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Time to rescue God from priestdoms: Both Sabarimala ban and Kerala sexual blackmail cases exemplify the rot that has set in

Time to rescue God from priestdoms: Both Sabarimala ban and Kerala sexual blackmail cases exemplify the rot that has set in

August 23, 2018, 2:00 AM IST  in TOI Edit Page | Edit PageIndia | TOI

Swami Agnivesh and Valson Thampu

It is strikingly symbolic that two cases pertaining to two religions from the state of Kerala are currently under the scanner. The first relates to women within an age group being banned from the sanctum sanctorum of Sabarimala temple. In the second, priests have been booked for blackmailing a woman, abusing her confessions. Differences of religion apart, the victims in both instances are women. And that is a serious issue; for what imperils women endangers humanity itself.

It is our considered opinion that the real issue is being overlooked in both instances. Courts are equipped to deal only with legal aspects, but religion is more than law. This should not be misinterpreted to mean that faith is above facts. It is not. Only blind faith is. And blind faith is a curse on humanity.

The two cases point to symptoms of religious disarray. Currently, only random symptoms are being addressed. Our eyes are shut firmly against the disease. Given the religiosity that thrives today, it is inevitable that it proves virulently hostile to our humanity.

Religion results from the human longing for love. Eyebrows may be raised at this statement; but that could well be because we misunderstand love. Love is not the net in which others can be trapped for one’s comfort or convenience. It is, on the other hand, the only force we know that delivers us from ourselves, which is our supreme need. Love, if it is indeed love, involves self-transcendence.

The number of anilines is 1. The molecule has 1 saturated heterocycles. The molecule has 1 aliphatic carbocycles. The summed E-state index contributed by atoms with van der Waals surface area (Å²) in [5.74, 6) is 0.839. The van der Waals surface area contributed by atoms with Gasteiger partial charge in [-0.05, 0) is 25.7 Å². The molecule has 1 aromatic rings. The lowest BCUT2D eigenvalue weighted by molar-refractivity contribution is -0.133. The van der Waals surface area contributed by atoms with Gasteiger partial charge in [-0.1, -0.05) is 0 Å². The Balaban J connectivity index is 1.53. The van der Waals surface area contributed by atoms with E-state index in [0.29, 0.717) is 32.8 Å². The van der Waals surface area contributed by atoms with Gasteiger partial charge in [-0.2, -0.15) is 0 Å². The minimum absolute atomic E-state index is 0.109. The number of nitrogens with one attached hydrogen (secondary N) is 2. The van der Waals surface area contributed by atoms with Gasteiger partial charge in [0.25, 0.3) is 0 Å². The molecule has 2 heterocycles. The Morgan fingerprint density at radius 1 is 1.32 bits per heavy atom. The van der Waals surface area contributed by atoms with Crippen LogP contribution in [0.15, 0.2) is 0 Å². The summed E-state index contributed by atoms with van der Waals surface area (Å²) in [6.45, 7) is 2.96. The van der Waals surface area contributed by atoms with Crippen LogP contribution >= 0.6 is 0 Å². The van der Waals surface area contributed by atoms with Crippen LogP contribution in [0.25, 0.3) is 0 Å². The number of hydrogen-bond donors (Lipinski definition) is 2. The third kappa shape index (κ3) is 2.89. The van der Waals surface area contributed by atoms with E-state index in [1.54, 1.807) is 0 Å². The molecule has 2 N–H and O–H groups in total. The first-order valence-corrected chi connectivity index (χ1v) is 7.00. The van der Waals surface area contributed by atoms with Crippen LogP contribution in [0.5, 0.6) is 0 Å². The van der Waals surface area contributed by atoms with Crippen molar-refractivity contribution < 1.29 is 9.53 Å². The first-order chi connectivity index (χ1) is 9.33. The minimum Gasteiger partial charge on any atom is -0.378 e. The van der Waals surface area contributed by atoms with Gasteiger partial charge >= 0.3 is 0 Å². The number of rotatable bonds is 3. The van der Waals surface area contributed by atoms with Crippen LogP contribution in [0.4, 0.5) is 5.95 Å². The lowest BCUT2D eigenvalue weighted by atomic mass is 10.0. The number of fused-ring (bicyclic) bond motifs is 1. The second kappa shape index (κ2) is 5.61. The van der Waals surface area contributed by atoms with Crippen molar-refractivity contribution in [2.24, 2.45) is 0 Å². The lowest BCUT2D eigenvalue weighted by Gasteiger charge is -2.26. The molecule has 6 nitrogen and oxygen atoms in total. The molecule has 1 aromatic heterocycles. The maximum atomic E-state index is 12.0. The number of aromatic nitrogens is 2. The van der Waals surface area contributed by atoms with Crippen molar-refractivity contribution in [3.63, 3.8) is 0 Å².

The spiritual paradox is: he who lives for himself loses himself; but he who lives for God (read, ‘for one’s fellow human beings’) finds himself. All religions have lost this spiritual light. When love is cast out, religion becomes a mechanical thing.

The lure of the mechanical model of religion is that man can install himself at the centre of it. The sphere of religion is, therefore, one in which man plays God. But this is a perverse thing. Its inherent dishonesty can be masked only with pretensions and hypocrisy.  Two such pretensions are at the heart of the issues that the courts are currently considering.

These pretensions can be listed simply. By what spiritual provision does a priest have the authority to forgive the sins of others? Second, by what logic can men assume that the biological state of one half of the human race ‘pollutes’ and imperils the divine?

The core spiritual truth, relevant to the first issue, is that all sins are committed primarily against God. Secondly, all human beings are sinful. So, the pretension of sinful men to be sin-forgiving agents of God is puerile. Equally ridiculous is the notion that man can decide unilaterally what will pollute and jeopardise the health of deities, as in the Sabarimala case. If the temple argument in this instance is valid, God stands condemned for creating something that can pollute and destroy him. He committed the further mistake of making priests and poojaris wiser than himself.

The fact of the matter is that there is something seriously wrong with our religiosity. It doesn’t matter which religion. Religious differences are canards crafted by the priestly class to hypnotise credulous people labelled as ‘believers’. What is lacking in religiosity of this kind is a sense of mystery, from which alone stems the human willingness to look beyond the mercenary and the mechanical.

Religion must be valued for the quality of humanity it nurtures. Spiritually robust religiosity will produce men and women who inspire others and enrich the human species, wrestling with themselves and with the forces of darkness in the world. Passion for truth and justice is their hallmark. They refuse to be confined to narrow, subhuman interests and advocacies, knowing them to be incompatible with the spiritual intuition of the primeval oneness of our species, as in vasudhaiva kutumbakom or the Kingdom of God.

It is demeaning for women to beg to be accommodated in a priest-controlled, man-centred, religious establishment. Christian women, likewise, must exercise their right to un-mediated access to God. God has nothing to do with these man-manufactured canards meant to swell the hypermarkets of religion. To wish to be accommodated somewhere on its margins is an insult to oneself.

DISCLAIMER : Views expressed above are the author's own.